4. Sort out the key elements first

Living room with wall of shelving

(Image credit: James McDonald)

Layering color and decorating with pattern is a wonderful way to introduce a classic, transitional mood in your living room. But if you’re not confident with mixing up chevrons, stripes, and florals, the experts advise getting the big items sorted first.

Before you rush headlong into buying up piles of gorgeous print cushions, work out what you want for the main elements of the room.

'We always recommend looking at the key elements together such as paint and wallpaper and fabrics for key pieces like sofas and window treatments,' says London-based interior designer Kate Guinness. 'Once you have those things sorted, you can have fun playing around with what works for the smaller details, such as occasional chairs and cushions.'

Kate Guinness
Kate Guinness

Kate Guinness Design is an interior design and decoration studio based between its West London studio and Wiltshire, working on both residential and commercial projects. They specialise in creating interiors with an authentic sense of accumulation, combining antiques, fabrics, color and art.

5. Introduce texture in transitional living rooms

Neutral living room with gray fireplace

(Image credit: Thomas Kuoh)

If you’re not a big fan of bold color or striking print, what’s the best way to add personality to a classic transitional living room?

A top tip is to introduce feel-good fabrics, especially in neutral living rooms. Not only will tactile elements cozy up a space, but textures such as wool, linen, and suede will add depth to a neutral color scheme.

'By anchoring the space in a neutral palette and embracing a variety of textures like leather and suede, this room skilfully mixes modern pieces with classic touches,' explains California-based designer Kriste Michelini. 'Homeowners should blend streamlined and heritage furnishings such as a sleek sofa set against a traditional fireplace and rug.'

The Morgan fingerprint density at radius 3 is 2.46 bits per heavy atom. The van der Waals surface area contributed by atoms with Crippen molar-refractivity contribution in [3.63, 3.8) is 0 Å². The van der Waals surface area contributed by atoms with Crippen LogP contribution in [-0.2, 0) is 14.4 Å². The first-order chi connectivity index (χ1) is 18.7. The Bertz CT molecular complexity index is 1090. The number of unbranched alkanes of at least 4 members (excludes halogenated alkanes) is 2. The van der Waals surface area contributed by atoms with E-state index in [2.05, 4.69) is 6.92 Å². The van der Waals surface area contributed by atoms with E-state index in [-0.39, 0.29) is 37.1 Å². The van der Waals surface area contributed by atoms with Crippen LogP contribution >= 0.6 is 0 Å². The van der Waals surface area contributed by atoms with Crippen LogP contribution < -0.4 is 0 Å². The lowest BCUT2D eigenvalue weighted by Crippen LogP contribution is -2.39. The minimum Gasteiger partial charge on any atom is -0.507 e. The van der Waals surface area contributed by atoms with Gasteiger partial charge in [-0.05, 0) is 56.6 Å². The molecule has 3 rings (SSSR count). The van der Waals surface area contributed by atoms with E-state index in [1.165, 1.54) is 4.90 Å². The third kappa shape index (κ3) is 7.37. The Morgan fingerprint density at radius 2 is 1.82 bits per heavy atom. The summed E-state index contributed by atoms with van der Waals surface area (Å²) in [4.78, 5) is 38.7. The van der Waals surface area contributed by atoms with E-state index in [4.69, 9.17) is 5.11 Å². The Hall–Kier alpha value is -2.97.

6. Embrace different species of timber

Living room accent chairs

(Image credit: Sara Ligorria-Tramp)

Wood furniture and timber floors work equally well in both modern and traditional decor. So what’s the best way to use the classic warmth and elegance of timber in transitional living rooms?

'Mixing and matching wood species and stains brings a lived-in feel,' explains interior designer Hayley English who is based in California. 'Here the rustic timber armoire and classic oak flooring is offset with white painted beams, woodwork and door frames for a contemporary backdrop that makes the space feel larger and fresh.'

Hayley English
Hayley English

Hayley English Interiors specializes in single family homes and appreciates traditional, yet approachable interiors for everyday living. Hayley is known for creating charming spaces through bespoke drapery, upholstery, and furniture, as well as sourcing one-of-a-kind pieces that tie together a home.

7. Focus on seating in transitional living rooms

White living room with transitional style

(Image credit: Bess Friday)

Transitional living rooms need to be comfortable as well as stylish. So, your choice of couch and chairs is one of the most significant elements of the space.